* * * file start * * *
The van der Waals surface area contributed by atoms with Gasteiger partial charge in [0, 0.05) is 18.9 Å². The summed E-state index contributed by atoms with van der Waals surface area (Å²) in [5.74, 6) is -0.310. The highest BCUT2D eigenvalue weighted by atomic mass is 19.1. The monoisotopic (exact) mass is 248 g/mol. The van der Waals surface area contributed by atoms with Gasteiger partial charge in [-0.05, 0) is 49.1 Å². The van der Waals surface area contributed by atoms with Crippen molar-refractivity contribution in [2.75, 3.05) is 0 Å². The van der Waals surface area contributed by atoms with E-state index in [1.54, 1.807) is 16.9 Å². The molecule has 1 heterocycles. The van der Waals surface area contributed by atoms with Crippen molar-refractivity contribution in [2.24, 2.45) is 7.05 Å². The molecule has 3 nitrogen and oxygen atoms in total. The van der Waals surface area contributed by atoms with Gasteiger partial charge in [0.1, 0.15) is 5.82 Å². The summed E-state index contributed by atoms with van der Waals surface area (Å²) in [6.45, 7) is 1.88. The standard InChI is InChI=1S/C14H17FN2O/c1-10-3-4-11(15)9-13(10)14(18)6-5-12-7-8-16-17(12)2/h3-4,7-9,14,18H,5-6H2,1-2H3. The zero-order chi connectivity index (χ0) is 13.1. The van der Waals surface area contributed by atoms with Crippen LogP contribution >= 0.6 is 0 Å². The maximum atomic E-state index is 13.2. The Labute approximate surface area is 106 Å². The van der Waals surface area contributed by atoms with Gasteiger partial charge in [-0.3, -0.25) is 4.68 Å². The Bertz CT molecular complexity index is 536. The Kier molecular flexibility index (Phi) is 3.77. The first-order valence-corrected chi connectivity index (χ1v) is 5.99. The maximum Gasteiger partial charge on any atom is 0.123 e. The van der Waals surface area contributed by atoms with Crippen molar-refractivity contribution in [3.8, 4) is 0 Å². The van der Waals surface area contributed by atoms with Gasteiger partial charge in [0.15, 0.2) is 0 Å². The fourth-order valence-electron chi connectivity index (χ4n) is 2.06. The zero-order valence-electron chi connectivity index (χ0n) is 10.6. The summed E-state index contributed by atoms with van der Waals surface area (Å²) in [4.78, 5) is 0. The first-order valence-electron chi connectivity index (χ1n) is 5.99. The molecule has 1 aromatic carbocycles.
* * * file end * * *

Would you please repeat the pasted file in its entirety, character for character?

The van der Waals surface area contributed by atoms with Gasteiger partial charge in [0, 0.05) is 18.9 Å². The summed E-state index contributed by atoms with van der Waals surface area (Å²) in [5.74, 6) is -0.310. The highest BCUT2D eigenvalue weighted by atomic mass is 19.1. The monoisotopic (exact) mass is 248 g/mol. The van der Waals surface area contributed by atoms with Gasteiger partial charge in [-0.05, 0) is 49.1 Å². The van der Waals surface area contributed by atoms with Crippen molar-refractivity contribution in [2.75, 3.05) is 0 Å². The van der Waals surface area contributed by atoms with E-state index in [1.54, 1.807) is 16.9 Å². The molecule has 1 heterocycles. The van der Waals surface area contributed by atoms with Crippen molar-refractivity contribution in [2.24, 2.45) is 7.05 Å². The molecule has 3 nitrogen and oxygen atoms in total. The van der Waals surface area contributed by atoms with Gasteiger partial charge in [0.1, 0.15) is 5.82 Å². The summed E-state index contributed by atoms with van der Waals surface area (Å²) in [6.45, 7) is 1.88. The standard InChI is InChI=1S/C14H17FN2O/c1-10-3-4-11(15)9-13(10)14(18)6-5-12-7-8-16-17(12)2/h3-4,7-9,14,18H,5-6H2,1-2H3. The zero-order chi connectivity index (χ0) is 13.1. The van der Waals surface area contributed by atoms with Crippen LogP contribution >= 0.6 is 0 Å². The maximum atomic E-state index is 13.2. The Labute approximate surface area is 106 Å². The van der Waals surface area contributed by atoms with Gasteiger partial charge in [-0.3, -0.25) is 4.68 Å². The Bertz CT molecular complexity index is 536. The Kier molecular flexibility index (Phi) is 3.77. The first-order valence-corrected chi connectivity index (χ1v) is 5.99. The maximum Gasteiger partial charge on any atom is 0.123 e. The van der Waals surface area contributed by atoms with Crippen molar-refractivity contribution in [3.8, 4) is 0 Å². The van der Waals surface area contributed by atoms with Gasteiger partial charge in [0.15, 0.2) is 0 Å². The fourth-order valence-electron chi connectivity index (χ4n) is 2.06. The zero-order valence-electron chi connectivity index (χ0n) is 10.6. The summed E-state index contributed by atoms with van der Waals surface area (Å²) in [4.78, 5) is 0. The first-order valence-electron chi connectivity index (χ1n) is 5.99. The molecule has 1 aromatic carbocycles.